I have a real sense that this decade will be characterized as the decade of the commodity. The real resource. The real goods. Right now, we have across-the-board price strength in precious metals (not just gold and silver, but a whole range of other metals); oil prices are off their records but are still holding up strong, and most big integrated producers are reporting declining production volumes. And, finally, we have agricultural commodities currently experiencing a combination of factors (like high demand and bad weather), creating major increases in these required raw materials. The spotlight on commodities continues and the show is only getting started.
Natural gas has been going through a lull lately and that’s okay. I love the buy-low/sell-high investment strategy and I’d be looking at natural gas and oil investments in this market right now. For any reasonably balanced equity portfolio this decade, solid exposure to commodities is a good bet, because the price action is based on global demand, not just economic growth in the United States. In fact, I’d allocate a quarter to a third of a balanced equity portfolio to commodity-related investments. The business cycle in Asia is the determining factor.
We’ve seen some fantastic returns from large-cap stocks over the last two years and, yes, a lot of the comparable performance was due to the lows set during the financial crisis. But it’s been an impressive recovery nonetheless and I still don’t see the broader stock market as being expensively priced.
Not only have we seen tremendous stock market returns from large, brand-name companies like DuPont (NYSE/DD), Caterpillar Inc. (NYSE/CAT) and 3M Company (NYSE/MMM), but we’re also seeing the oil and gas group generating impressive stock market performances, while paying large dividends. Even though a lot of these stocks have already gone up in price, I’d consider a ConocoPhillips (NYSE/COP) or a TOTAL S.A. (NYSE/TOT) as income plays with the potential for decent capital gains. Quite simply, if an individual investor wants to have some commodity price exposure in their portfolios, you can just buy a commodity-related index, even though they’ve already done very well.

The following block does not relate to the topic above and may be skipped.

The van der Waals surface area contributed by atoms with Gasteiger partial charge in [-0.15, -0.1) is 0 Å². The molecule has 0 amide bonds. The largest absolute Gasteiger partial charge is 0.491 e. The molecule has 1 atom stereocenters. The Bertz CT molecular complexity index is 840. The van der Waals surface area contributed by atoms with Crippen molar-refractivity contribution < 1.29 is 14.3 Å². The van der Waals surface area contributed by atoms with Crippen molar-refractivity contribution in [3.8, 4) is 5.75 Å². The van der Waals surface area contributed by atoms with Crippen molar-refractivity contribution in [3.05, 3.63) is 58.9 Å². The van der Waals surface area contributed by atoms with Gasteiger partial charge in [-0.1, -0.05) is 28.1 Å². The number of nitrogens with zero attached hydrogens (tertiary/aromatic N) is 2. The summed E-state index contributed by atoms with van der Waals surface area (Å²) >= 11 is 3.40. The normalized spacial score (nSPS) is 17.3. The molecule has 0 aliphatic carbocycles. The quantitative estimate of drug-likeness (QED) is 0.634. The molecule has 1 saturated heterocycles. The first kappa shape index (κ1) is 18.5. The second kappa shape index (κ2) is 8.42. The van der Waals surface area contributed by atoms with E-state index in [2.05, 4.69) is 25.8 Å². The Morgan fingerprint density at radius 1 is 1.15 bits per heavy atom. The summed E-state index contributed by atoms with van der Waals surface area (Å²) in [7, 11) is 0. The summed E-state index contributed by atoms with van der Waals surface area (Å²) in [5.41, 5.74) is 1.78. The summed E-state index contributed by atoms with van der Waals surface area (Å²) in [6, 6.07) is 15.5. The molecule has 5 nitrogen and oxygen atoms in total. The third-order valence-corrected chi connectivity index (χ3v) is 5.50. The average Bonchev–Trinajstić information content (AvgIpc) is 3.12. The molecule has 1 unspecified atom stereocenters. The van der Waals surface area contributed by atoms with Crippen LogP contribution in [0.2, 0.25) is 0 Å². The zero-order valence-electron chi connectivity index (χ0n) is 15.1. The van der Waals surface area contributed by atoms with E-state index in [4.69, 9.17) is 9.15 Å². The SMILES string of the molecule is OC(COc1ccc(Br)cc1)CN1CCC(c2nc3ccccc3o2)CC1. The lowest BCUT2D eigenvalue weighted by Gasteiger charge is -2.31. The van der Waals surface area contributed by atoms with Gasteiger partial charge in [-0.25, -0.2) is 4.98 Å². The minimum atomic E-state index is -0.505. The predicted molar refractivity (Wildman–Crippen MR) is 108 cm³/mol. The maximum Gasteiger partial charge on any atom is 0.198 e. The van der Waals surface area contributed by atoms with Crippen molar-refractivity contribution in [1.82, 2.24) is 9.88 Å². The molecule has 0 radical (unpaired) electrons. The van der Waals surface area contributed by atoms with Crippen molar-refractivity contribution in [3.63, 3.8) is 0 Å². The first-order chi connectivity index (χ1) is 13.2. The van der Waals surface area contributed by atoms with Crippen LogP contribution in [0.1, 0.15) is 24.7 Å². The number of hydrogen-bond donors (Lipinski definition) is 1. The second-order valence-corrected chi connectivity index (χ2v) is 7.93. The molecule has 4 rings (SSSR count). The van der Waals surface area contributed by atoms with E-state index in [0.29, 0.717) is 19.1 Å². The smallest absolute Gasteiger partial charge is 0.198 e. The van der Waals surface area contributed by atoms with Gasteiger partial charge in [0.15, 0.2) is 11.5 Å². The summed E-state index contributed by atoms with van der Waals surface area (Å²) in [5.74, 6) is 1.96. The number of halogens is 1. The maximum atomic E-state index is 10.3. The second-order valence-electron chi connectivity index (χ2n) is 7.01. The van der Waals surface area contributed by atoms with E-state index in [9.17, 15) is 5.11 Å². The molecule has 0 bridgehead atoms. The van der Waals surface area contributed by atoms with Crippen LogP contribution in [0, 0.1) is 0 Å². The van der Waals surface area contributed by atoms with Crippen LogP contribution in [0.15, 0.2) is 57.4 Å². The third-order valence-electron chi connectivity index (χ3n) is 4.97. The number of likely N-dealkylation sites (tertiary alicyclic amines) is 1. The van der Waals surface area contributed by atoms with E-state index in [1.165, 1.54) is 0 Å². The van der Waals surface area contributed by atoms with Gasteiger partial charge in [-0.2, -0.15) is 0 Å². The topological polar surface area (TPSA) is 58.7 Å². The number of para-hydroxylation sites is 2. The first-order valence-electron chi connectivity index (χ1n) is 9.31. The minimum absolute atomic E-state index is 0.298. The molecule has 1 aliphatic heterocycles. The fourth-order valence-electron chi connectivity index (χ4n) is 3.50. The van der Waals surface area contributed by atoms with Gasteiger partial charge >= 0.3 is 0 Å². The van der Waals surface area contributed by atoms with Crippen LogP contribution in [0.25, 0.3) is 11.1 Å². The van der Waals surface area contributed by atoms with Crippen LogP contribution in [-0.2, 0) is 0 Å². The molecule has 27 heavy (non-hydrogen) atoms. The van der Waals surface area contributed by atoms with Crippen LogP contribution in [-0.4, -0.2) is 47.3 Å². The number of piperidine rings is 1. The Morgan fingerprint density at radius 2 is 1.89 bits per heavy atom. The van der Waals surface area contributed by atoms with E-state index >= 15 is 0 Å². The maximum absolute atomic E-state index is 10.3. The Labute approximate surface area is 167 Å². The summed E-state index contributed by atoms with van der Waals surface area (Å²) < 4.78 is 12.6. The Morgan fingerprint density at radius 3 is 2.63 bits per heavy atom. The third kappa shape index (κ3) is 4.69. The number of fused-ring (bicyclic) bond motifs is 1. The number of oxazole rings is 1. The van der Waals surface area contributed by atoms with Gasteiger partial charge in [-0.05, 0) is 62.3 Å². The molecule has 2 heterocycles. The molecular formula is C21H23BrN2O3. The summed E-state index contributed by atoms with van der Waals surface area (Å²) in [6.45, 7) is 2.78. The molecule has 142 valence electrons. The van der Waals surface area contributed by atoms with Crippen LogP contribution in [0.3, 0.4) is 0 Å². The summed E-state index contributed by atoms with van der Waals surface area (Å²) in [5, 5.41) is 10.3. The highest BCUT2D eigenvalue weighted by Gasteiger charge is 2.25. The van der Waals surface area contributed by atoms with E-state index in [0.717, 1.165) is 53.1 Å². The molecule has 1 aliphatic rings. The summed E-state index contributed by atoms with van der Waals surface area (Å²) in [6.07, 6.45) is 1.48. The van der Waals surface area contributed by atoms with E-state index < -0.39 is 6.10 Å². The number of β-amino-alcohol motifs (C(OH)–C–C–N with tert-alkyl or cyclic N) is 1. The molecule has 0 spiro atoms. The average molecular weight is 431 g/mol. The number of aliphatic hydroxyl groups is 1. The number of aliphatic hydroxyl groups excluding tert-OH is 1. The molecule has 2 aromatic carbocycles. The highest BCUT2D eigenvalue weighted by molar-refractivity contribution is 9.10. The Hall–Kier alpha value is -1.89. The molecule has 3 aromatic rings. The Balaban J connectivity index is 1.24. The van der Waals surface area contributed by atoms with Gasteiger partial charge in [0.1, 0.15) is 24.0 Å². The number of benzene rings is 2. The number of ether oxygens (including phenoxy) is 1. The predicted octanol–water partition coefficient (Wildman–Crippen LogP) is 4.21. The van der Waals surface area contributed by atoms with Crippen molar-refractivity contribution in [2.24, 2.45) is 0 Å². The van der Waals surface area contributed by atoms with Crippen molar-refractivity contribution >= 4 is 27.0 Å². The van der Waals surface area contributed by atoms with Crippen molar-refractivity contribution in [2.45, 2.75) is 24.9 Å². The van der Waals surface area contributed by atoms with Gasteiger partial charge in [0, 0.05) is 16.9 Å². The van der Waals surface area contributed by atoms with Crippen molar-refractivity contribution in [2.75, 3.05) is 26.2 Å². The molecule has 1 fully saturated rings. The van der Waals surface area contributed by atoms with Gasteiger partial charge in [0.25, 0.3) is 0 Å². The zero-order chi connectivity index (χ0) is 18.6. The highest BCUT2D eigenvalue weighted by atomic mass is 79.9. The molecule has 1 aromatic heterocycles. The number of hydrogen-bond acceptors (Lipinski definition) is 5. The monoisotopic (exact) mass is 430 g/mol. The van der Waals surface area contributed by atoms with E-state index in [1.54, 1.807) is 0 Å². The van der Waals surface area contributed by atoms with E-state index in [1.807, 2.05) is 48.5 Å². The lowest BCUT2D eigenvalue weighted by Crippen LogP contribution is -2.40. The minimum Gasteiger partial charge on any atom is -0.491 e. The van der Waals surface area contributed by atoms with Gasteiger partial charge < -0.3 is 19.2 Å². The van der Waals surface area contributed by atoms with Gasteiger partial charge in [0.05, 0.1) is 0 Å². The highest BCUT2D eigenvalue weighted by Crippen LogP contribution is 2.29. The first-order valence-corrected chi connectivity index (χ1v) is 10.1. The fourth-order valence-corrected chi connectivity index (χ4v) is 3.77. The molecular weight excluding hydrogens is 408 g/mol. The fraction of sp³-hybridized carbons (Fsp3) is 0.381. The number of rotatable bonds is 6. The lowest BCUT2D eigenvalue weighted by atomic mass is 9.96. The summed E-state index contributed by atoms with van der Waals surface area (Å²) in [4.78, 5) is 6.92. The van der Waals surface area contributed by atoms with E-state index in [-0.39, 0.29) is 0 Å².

All financial markets exist because of speculators. Without them, there would not be the liquidity in the marketplace for investors to place their bets. Frankly, a lot of institutional equity investors were so shaken by the subprime mortgage meltdown and the almost collapse of Wall Street that a lot of the so-called “smart money” is allocating more exposure to commodity-related investments. This is contributing to the bull market in this sector.
The fact is that we are awash in debt and a lot of investors still want to be against the dollar. There’s a reason why gold prices awoke out of a long period of mediocrity and it’s about the store of value or, rather, the lack thereof.
Right now we’re in a Fed-induced inflationary period and it’s going to last for a number of years. The commodity price cycle, in my view, has a lot further to run and new speculative money should be placing their bets.